Changes at Ripple, Mastercard Releases New APIs, and Zcash Price Surges

Enterprise blockchain firm Ripple just today announced the rise of a new CEO, as Brad Garlinghouse takes over from the company’s current CEO Chris Larsen. Larsen will serve as chairman of the executive board come January of next year, when Garlinghouse will move from COO to CEO.

Larsen wrote about the move on the company’s blog in a post released this morning:

We’re leading the market in ‘blockchain’ cross-border payments, ILP is on its way to becoming the standard for ledger interoperability, and XRP is emerging as the must-have digital asset for institutional transactions, wrote Larsen. And as a company, we’ve never been stronger in terms of capital, talent and leadership. I’m more excited about Ripple than I’ve ever been about anything else in fintech. And, I’m more excited now about Ripple’s opportunity than ever before.

In other blockchain news, MasterCard Labs has just released three new APIs specifically for development of blockchain technologies: the Blockchain Core API, Smart Contracts API, and Fast Pay Network API.

The company told Bank Innovation:

As part of our new API platform launch last month, we will be opening up access to our blockchain technology through APIs published on MasterCard Developers, which will [benefit] those merchants and banks that want to partner with us to develop blockchain solutions. This is part of our initiative to publish experimental APIs from MasterCard Labs and give developers the chance to work on emerging technologies that haven’t yet been commercialized by us.

Of course, the APIs are for use by developers, not to change MasterCard’s own rails, but like Visa’s recent partnership with Chain, MasterCard’s interest in blockchain could have a profound effect on the way money is moved through global systems.

In other, other blockchain news, the cryptocurrency world seems ready for a faster, even more anonymous kind of digital currency.

Zcash launched last Friday. The new digital currency is intriguing to the cryptocurrency community primarily for its promises of actually private transactions—the point of the currency is more anonymous trades than bitcoin or another cryptocurrency. The blockchain uses a cryptographic tool called “zk-SNARK,” which allows users to transact on the chain without sharing information.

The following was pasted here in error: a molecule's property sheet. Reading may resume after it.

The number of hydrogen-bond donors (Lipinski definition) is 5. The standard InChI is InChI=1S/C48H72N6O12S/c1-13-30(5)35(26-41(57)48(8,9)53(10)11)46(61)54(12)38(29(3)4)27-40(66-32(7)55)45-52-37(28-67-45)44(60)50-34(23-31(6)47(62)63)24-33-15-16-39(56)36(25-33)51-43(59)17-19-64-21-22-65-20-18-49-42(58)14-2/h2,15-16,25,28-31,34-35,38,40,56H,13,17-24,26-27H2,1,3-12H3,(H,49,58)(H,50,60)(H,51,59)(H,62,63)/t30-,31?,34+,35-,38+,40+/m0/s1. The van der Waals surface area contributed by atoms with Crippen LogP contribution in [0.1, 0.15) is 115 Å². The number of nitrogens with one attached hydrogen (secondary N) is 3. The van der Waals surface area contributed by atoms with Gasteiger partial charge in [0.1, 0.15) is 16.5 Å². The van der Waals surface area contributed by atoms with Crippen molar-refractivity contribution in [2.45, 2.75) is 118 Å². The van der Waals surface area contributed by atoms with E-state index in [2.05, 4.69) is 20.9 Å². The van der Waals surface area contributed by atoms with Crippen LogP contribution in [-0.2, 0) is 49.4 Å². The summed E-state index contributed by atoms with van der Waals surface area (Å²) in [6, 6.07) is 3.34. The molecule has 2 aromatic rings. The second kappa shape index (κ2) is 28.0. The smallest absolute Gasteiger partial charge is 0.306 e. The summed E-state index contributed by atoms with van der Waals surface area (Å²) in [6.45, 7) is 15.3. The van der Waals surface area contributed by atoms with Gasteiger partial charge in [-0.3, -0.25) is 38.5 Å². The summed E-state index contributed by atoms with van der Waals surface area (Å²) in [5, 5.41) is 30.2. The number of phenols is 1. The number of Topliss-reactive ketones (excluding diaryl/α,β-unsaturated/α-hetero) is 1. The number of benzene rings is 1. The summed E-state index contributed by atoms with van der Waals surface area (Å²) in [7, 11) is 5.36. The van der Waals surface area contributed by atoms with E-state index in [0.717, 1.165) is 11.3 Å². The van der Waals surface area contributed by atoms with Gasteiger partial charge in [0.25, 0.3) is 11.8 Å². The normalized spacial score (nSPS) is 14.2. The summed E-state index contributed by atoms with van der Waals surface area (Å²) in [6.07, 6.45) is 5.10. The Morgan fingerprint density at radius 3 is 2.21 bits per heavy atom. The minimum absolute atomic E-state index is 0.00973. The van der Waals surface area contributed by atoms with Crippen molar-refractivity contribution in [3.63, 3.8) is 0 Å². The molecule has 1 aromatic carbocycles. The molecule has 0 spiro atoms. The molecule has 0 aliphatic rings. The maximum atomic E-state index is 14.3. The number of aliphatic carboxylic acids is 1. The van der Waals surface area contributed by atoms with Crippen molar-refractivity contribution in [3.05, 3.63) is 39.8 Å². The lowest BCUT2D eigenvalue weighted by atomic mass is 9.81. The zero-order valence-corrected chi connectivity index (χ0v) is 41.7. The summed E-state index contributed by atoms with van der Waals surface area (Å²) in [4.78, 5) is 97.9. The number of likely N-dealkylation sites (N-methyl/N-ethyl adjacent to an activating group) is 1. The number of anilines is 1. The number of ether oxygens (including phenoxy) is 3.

However, the launch was noteworthy not because of the increased anonymity, but mainly due to the fact that Zcash reached a max unit price of 3,300 BTC (bitcoin) per 1 ZEC (the marker for Zcash).

3,300 BTC is worth around $2 million, although before Friday was out, 1 ZEC was trading at 48 BTC (about $35,000, if bitcoin prices remained at the high of $713).

Cryptocurrency trader Jacob Eliosoff states this fluctuation was a result not only of the cryptocurrency’s demand, but how it was released:

Eliosoff told Bank Innovation:

The fundamental problem was that there will be 21m coins, just like Bitcoin, but (by design) on the first day barely a hundred were mined.  It’s like if you held an auction for five records once owned by John Lennon, with the fine print noting that there were thousands more similar records to be auctioned later.  Some people might bid high for those first five, but it would be a mistake when the supply opened up.

While blockchain certainly seems to be filtering its way into what one might call traditional finance, maybe Zcash is the offering that will finally bring cryptocurrency along with it. We’ll just have to wait and see.

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